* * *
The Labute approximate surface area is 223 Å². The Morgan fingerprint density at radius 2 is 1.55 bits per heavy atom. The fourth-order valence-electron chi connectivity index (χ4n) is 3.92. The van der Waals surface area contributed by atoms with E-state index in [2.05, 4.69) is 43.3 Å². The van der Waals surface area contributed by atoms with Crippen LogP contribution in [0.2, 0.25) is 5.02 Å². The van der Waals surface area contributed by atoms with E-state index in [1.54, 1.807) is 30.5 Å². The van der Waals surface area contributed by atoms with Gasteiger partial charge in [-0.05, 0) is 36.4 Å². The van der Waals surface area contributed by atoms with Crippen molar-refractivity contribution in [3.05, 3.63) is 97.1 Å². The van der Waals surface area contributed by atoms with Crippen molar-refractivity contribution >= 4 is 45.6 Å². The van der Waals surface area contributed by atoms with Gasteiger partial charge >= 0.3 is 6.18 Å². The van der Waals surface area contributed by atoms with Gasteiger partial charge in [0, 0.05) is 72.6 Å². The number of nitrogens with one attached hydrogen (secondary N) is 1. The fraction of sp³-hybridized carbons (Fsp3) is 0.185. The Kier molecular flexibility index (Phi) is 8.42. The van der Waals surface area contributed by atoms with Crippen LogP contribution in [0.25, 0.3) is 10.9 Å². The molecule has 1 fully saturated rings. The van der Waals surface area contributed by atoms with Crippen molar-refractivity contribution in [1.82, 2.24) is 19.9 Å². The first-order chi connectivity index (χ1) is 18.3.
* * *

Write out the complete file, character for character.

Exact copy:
The Labute approximate surface area is 223 Å². The Morgan fingerprint density at radius 2 is 1.55 bits per heavy atom. The fourth-order valence-electron chi connectivity index (χ4n) is 3.92. The van der Waals surface area contributed by atoms with E-state index in [2.05, 4.69) is 43.3 Å². The van der Waals surface area contributed by atoms with Crippen LogP contribution in [0.2, 0.25) is 5.02 Å². The van der Waals surface area contributed by atoms with E-state index in [1.54, 1.807) is 30.5 Å². The van der Waals surface area contributed by atoms with Gasteiger partial charge in [-0.05, 0) is 36.4 Å². The van der Waals surface area contributed by atoms with Crippen molar-refractivity contribution in [3.05, 3.63) is 97.1 Å². The van der Waals surface area contributed by atoms with Crippen molar-refractivity contribution >= 4 is 45.6 Å². The van der Waals surface area contributed by atoms with Gasteiger partial charge >= 0.3 is 6.18 Å². The van der Waals surface area contributed by atoms with Gasteiger partial charge in [0, 0.05) is 72.6 Å². The number of nitrogens with one attached hydrogen (secondary N) is 1. The fraction of sp³-hybridized carbons (Fsp3) is 0.185. The Kier molecular flexibility index (Phi) is 8.42. The van der Waals surface area contributed by atoms with Crippen LogP contribution in [0.25, 0.3) is 10.9 Å². The molecule has 1 fully saturated rings. The van der Waals surface area contributed by atoms with Crippen molar-refractivity contribution in [1.82, 2.24) is 19.9 Å². The first-order chi connectivity index (χ1) is 18.3.